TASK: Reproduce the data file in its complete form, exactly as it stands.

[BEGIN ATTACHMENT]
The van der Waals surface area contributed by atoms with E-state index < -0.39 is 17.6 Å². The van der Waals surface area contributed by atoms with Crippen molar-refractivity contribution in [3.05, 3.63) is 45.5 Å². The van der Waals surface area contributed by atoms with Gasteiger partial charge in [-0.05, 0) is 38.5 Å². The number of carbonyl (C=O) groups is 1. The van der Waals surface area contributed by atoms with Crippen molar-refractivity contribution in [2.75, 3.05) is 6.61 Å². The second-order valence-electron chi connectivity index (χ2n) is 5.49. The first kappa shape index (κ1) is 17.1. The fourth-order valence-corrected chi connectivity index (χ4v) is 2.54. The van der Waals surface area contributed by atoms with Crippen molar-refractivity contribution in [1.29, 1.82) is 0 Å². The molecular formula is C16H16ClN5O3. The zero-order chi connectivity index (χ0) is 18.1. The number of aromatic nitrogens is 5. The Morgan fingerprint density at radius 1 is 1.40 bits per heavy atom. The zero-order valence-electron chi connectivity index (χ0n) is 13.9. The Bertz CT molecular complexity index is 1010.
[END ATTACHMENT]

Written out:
The van der Waals surface area contributed by atoms with E-state index < -0.39 is 17.6 Å². The van der Waals surface area contributed by atoms with Crippen molar-refractivity contribution in [3.05, 3.63) is 45.5 Å². The van der Waals surface area contributed by atoms with Gasteiger partial charge in [-0.05, 0) is 38.5 Å². The number of carbonyl (C=O) groups is 1. The van der Waals surface area contributed by atoms with Crippen molar-refractivity contribution in [2.75, 3.05) is 6.61 Å². The second-order valence-electron chi connectivity index (χ2n) is 5.49. The first kappa shape index (κ1) is 17.1. The fourth-order valence-corrected chi connectivity index (χ4v) is 2.54. The van der Waals surface area contributed by atoms with Crippen molar-refractivity contribution in [1.29, 1.82) is 0 Å². The molecular formula is C16H16ClN5O3. The zero-order chi connectivity index (χ0) is 18.1. The number of aromatic nitrogens is 5. The Morgan fingerprint density at radius 1 is 1.40 bits per heavy atom. The zero-order valence-electron chi connectivity index (χ0n) is 13.9. The Bertz CT molecular complexity index is 1010.